If someone were to stop me on the street and ask me to describe the perfect character I’d only say there are none. And that, to me, is what makes them all perfect. The imperfections.
There isn’t any fun in writing someone unrealistic because the flaws are the foundation to anyone in the world-fictional or not.
So if I were to write the perfect imperfect character who would potentially change lives, perhaps not necessarily mine, he or she would do a lot of things. Some similar to me, some similar to my enemy, some good, some bad, but something nonetheless.
If in fact he or she were to happen upon me sleeping with the pages of my paperback clutched between my fingers as I fell asleep whilst reading, I should hope he or she would have the decency to attend to both my book and I by placing a blanket over me and place a bookmark between the pages so that once I wake up, I shall not have lost my place although I may have lost my ability to consciously read last night.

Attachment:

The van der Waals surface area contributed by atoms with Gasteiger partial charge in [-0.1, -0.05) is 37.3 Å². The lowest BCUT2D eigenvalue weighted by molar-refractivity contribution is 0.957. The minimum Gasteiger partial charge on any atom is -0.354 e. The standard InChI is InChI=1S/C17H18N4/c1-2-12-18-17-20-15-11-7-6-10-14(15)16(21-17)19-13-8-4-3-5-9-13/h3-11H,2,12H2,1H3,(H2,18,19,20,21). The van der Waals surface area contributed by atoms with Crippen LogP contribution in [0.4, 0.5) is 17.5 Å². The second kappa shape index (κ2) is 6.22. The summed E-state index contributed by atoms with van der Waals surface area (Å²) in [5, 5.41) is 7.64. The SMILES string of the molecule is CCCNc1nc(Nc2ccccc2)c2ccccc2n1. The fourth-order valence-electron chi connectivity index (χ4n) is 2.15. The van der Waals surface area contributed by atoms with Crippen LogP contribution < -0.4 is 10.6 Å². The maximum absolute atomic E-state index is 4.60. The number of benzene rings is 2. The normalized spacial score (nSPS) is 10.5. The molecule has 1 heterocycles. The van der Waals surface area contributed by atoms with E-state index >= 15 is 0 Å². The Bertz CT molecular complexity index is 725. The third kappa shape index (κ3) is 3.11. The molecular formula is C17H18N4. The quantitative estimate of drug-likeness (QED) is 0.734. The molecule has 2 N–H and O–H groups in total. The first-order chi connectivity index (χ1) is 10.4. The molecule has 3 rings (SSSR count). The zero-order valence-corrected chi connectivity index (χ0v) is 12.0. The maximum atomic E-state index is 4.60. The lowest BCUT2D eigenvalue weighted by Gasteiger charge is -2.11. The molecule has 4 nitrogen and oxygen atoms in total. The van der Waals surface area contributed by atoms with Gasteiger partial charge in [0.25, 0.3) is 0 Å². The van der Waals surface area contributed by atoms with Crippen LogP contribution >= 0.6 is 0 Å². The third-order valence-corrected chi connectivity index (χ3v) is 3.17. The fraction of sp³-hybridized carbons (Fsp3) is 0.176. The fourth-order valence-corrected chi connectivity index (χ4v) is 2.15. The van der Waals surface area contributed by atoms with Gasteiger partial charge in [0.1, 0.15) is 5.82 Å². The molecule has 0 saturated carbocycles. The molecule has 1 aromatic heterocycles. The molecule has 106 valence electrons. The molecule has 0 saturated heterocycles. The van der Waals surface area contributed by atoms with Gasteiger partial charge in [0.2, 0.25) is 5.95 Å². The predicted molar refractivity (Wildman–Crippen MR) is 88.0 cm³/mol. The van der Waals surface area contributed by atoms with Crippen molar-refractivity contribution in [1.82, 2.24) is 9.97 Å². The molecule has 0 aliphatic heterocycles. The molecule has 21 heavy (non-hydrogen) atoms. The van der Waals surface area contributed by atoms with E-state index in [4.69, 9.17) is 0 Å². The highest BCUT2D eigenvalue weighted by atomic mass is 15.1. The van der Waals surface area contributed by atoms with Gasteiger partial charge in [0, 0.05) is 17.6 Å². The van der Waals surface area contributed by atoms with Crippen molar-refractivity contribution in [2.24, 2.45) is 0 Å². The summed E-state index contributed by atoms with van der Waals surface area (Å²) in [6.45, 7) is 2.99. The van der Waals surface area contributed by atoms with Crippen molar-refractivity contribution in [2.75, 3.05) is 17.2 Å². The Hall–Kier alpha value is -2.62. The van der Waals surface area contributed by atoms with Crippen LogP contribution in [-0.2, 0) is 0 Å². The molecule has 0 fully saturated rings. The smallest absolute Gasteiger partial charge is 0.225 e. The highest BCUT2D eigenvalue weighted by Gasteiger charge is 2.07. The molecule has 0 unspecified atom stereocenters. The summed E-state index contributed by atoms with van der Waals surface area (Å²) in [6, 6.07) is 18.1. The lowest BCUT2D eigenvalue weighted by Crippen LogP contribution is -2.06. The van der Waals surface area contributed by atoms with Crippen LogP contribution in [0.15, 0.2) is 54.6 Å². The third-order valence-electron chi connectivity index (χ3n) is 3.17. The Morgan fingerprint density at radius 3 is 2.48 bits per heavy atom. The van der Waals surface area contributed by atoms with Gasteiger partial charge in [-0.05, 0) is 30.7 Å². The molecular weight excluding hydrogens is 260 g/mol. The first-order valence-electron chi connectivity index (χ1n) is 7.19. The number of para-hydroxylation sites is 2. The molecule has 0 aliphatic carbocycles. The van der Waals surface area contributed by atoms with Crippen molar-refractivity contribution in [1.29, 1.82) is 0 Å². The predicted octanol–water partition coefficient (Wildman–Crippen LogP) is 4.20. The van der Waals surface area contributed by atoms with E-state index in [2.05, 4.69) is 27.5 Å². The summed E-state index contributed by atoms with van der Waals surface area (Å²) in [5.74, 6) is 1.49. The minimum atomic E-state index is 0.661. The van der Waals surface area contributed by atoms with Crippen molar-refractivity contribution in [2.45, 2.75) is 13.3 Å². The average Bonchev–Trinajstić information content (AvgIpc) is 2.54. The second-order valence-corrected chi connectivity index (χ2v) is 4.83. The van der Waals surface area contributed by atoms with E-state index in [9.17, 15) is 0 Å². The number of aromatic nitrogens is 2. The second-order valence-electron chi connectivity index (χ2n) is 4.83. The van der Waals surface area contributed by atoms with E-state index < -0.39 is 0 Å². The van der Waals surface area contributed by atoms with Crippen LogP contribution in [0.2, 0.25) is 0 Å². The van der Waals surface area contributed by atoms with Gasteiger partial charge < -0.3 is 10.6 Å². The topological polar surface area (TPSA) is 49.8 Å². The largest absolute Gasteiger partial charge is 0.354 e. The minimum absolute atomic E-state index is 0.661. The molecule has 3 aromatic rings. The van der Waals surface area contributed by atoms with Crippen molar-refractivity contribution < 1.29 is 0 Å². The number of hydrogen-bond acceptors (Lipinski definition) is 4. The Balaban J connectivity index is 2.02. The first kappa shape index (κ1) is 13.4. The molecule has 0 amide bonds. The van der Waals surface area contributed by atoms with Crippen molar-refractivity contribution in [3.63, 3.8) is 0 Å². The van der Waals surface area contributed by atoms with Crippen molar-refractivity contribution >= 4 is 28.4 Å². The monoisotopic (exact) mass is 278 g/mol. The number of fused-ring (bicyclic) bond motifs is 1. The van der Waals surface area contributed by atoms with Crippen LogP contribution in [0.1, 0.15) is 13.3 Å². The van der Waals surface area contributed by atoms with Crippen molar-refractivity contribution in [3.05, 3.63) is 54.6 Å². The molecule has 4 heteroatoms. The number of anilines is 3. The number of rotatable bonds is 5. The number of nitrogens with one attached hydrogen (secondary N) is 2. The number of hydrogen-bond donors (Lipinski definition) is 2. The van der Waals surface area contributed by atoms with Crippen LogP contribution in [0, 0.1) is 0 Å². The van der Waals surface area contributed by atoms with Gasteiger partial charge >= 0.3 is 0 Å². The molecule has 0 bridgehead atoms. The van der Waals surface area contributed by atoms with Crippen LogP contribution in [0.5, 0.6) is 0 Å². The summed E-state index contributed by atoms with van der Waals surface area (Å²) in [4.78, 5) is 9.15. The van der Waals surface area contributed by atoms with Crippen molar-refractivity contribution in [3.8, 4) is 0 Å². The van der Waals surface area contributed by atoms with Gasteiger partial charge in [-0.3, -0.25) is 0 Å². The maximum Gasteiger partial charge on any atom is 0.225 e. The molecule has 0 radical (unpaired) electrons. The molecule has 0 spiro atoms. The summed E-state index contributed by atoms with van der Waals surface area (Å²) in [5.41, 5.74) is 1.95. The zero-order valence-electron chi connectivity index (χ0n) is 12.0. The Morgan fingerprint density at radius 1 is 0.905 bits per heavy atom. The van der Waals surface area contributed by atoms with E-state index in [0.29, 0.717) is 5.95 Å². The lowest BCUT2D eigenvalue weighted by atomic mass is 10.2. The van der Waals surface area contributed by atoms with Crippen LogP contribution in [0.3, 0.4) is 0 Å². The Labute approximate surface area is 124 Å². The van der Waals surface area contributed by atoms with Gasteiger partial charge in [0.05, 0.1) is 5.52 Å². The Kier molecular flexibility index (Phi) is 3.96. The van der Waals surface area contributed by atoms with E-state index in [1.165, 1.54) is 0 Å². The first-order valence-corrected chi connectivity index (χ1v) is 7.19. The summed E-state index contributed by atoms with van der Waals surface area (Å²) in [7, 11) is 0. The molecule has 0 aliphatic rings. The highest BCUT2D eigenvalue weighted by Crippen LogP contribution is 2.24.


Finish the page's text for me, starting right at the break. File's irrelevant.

I would imagine he or she would make an irreparable mistake that would indefinitely make those around him or her to look at them differently and I expect them not to let that change everything but rather some things. For that is only right.
I hope he or she would be smart but then again, there are so many meanings to intelligence than that of a report card.
I also hope my character does not glance at other characters thinking how they are better than him or her and god forbid he or she would want to be one of them, somewhere else and someone else.
Most important of all, I would like my character to be content with his or her creation. So that if in a hypothetical situation I should meet him or her that he or she will thank me and enjoy a conversation about how they came to be over a cup of tea, just as proud mums tell stories to their kids.
For us writers, our characters are our children. Though we torture them with impossible challenges, we grow to love them, embed pieces of ourselves in them and would defend them with all forms of verbal ammunition.
They are ours but…
we share them with the world.
That’s the beauty of it.